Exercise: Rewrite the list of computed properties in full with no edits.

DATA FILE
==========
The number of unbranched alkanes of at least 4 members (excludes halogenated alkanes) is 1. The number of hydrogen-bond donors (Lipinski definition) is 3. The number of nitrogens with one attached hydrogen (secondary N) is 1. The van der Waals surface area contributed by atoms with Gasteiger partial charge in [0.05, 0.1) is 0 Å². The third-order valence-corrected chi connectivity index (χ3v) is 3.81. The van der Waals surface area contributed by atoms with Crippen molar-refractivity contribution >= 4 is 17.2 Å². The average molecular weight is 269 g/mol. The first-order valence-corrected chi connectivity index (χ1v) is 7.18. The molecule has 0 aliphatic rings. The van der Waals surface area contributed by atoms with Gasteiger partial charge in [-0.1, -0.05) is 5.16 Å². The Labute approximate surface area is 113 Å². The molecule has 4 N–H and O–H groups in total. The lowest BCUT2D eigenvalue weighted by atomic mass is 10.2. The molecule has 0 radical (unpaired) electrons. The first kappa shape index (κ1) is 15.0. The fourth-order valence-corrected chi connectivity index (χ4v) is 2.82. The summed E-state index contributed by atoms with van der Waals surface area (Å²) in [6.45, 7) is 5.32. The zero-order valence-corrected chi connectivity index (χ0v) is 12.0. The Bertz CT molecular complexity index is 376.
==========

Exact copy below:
The number of unbranched alkanes of at least 4 members (excludes halogenated alkanes) is 1. The number of hydrogen-bond donors (Lipinski definition) is 3. The number of nitrogens with one attached hydrogen (secondary N) is 1. The van der Waals surface area contributed by atoms with Gasteiger partial charge in [0.05, 0.1) is 0 Å². The third-order valence-corrected chi connectivity index (χ3v) is 3.81. The van der Waals surface area contributed by atoms with Crippen molar-refractivity contribution >= 4 is 17.2 Å². The average molecular weight is 269 g/mol. The first-order valence-corrected chi connectivity index (χ1v) is 7.18. The molecule has 0 aliphatic rings. The van der Waals surface area contributed by atoms with Gasteiger partial charge in [-0.1, -0.05) is 5.16 Å². The Labute approximate surface area is 113 Å². The molecule has 4 N–H and O–H groups in total. The lowest BCUT2D eigenvalue weighted by atomic mass is 10.2. The molecule has 0 radical (unpaired) electrons. The first kappa shape index (κ1) is 15.0. The fourth-order valence-corrected chi connectivity index (χ4v) is 2.82. The summed E-state index contributed by atoms with van der Waals surface area (Å²) in [6.45, 7) is 5.32. The zero-order valence-corrected chi connectivity index (χ0v) is 12.0. The Bertz CT molecular complexity index is 376.